George Grosz (1893-1959) occupied the forefront of German Expressionism, Dadaism, and New Objectivity in the years before Hitler's rise to power in 1933. In the aftermath of World War I, the November Revolution, and the founding of the German Communist Party in 1918, Grosz also became the Communist Party's leading and most notorious artist. His bitterly satiric drawings of bloated capitalists, sadistic militarists, and fatuous government and church officials served as the focus of public controversy that landed Grosz in court on three separate occasions during the 1920s. In the 1930s, the Nazis denounced him as Germany's "Cultural Bolshevist #1." Here, however, Barbara McCloskey shows that Grosz's art and activities were equally, if not more, controversial for the Communist Party in whose name Grosz carried out his work. Drawing on Communist Party press reports, documents, and congress proceedings, McCloskey explores for the first time Grosz's changing involvement with the Party and provides a vivid history of the often tense and uncertain relationship between vanguard art and revolutionary politics during the turbulent years of the Weimar Republic.
Continuing her account with his emigration to New York in 1933, McCloskey documents Grosz's interaction with prominent members of New York's anti-Stalinist left, where conflicts with the Communist Party profoundly influenced Grosz's final rejection not only of Communism, but also of art in the service of politics. McCloskey's study of Grosz's role in the politicized art world of New York sheds new light on the cultural crises of the 1930s and the depoliticization and ultimate demise of radical leftism on the eve of World War II.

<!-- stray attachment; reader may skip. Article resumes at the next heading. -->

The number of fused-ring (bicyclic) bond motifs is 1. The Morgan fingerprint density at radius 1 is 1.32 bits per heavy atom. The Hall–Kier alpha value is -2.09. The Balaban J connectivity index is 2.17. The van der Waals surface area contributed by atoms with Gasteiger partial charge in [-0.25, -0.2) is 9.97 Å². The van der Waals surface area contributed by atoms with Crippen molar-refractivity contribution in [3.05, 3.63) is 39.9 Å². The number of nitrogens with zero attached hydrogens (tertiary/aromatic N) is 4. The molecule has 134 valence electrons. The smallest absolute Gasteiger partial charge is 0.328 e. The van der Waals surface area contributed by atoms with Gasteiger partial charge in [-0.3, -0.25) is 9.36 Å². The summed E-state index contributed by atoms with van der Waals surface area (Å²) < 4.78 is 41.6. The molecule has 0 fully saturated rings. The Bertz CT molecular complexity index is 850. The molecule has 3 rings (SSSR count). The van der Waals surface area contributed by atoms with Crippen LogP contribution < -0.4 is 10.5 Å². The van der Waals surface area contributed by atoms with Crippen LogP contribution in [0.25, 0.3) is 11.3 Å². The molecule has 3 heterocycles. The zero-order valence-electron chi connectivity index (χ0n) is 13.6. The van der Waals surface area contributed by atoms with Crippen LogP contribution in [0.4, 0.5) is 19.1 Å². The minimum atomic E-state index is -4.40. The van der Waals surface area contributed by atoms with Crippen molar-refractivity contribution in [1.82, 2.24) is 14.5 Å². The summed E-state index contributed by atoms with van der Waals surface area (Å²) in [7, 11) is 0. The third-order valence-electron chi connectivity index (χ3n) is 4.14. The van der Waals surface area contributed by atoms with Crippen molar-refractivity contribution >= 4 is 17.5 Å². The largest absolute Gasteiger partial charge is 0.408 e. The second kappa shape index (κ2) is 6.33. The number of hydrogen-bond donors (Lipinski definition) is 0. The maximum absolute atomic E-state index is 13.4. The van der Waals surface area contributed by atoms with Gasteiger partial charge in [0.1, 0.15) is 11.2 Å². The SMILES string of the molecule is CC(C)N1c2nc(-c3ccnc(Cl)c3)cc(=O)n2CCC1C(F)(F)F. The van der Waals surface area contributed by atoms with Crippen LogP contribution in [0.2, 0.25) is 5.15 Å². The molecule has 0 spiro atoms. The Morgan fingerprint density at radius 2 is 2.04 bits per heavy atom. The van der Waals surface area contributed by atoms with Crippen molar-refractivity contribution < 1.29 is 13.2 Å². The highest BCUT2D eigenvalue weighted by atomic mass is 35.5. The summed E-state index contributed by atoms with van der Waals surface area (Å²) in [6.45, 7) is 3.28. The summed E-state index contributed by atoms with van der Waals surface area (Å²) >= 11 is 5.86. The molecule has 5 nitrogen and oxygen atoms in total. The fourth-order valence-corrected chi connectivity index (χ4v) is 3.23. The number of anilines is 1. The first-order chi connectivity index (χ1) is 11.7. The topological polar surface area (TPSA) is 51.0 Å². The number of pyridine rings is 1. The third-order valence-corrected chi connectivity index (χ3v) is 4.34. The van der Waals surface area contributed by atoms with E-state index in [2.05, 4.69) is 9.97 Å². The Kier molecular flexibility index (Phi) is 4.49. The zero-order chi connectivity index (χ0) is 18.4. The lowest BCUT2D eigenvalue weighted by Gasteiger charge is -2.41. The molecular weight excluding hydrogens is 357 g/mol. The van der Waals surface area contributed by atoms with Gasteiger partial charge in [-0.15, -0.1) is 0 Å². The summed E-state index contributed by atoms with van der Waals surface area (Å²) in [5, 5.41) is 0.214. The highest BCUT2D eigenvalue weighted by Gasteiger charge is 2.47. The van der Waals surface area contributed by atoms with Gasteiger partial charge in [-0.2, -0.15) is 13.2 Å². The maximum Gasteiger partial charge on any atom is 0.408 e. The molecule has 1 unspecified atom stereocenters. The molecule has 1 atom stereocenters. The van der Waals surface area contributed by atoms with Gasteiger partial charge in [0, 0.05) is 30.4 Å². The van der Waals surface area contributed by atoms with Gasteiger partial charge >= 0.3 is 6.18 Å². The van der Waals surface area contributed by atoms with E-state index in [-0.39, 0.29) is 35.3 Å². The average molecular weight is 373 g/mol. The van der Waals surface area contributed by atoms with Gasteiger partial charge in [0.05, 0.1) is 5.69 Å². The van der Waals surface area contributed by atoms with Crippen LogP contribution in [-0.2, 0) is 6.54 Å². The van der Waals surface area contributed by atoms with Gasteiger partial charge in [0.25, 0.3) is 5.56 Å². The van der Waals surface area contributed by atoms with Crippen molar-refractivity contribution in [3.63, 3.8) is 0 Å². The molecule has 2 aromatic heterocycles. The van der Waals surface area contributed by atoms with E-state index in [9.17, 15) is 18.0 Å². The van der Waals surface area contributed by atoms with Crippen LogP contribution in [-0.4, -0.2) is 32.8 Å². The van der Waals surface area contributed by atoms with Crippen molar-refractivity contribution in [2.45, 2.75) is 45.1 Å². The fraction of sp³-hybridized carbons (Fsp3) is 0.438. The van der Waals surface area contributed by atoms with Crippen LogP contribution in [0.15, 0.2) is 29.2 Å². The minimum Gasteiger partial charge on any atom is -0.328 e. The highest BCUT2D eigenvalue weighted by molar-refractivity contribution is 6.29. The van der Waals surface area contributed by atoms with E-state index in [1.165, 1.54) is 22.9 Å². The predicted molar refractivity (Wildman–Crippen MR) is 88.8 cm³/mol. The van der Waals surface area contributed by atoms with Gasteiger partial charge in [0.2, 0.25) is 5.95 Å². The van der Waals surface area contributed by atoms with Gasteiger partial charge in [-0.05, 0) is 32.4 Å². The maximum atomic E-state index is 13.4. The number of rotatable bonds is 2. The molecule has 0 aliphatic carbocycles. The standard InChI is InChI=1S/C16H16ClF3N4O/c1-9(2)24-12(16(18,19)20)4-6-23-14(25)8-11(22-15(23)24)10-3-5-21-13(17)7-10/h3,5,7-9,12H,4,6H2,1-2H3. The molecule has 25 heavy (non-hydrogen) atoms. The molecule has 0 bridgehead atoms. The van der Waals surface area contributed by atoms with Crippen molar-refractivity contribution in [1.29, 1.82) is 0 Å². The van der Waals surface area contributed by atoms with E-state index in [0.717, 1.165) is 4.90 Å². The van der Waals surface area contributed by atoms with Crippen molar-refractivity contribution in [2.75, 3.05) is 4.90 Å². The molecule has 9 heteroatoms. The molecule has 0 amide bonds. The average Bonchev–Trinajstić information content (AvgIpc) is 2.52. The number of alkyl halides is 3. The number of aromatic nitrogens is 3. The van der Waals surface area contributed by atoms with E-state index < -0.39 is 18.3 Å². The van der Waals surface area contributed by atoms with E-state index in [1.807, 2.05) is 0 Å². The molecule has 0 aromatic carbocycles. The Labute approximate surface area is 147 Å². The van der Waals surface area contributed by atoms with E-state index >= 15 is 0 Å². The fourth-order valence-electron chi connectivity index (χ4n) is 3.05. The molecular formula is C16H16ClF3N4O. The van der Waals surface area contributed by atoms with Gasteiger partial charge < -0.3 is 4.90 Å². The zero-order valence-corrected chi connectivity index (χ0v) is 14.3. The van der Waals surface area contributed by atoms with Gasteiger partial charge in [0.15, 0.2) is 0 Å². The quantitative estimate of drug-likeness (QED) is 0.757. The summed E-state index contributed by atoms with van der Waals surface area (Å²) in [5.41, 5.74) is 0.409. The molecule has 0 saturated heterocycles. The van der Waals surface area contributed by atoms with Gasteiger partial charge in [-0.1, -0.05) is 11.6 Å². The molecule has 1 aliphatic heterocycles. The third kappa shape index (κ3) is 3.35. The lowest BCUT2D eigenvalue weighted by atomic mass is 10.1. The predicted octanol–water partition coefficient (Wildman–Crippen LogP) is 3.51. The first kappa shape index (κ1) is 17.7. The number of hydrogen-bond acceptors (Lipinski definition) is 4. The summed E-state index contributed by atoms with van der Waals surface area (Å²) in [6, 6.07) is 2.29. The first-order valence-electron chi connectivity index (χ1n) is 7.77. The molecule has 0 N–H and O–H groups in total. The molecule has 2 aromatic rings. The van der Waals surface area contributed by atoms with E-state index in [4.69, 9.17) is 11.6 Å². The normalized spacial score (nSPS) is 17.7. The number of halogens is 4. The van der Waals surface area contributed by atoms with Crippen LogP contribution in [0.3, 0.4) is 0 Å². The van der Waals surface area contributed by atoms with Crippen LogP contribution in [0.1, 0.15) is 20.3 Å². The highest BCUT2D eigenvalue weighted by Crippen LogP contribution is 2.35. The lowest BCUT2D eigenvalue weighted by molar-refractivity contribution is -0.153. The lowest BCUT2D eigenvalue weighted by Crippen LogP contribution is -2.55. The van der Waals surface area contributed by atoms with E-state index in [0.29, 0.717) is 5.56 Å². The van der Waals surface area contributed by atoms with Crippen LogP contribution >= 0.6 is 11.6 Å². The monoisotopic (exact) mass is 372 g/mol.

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"This finely crafted and concisely written book is a major contribution to the literature on George Grosz. It will provoke a lively scholarly debate."--Maria Makela, Maryland Institute
"[McCloskey] explains how Grosz's art illuminates the relationship between politics and art, states that a number of his works
reflect both the shortcomings and the strengths of the Communist party, and draws parallels between feminism and Marxism."--ARTbibliographies Modern
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Descripción Princeton University Press. Hardcover. Estado de conservación: New. 0691027250 New Condition. Nº de ref. de la librería NEW6.3139258
Descripción Princeton University Press, 1997. Hardcover. Estado de conservación: New. Nº de ref. de la librería P110691027250
Descripción Princeton University Press, 1997. Hardcover. Estado de conservación: New. Nº de ref. de la librería DADAX0691027250
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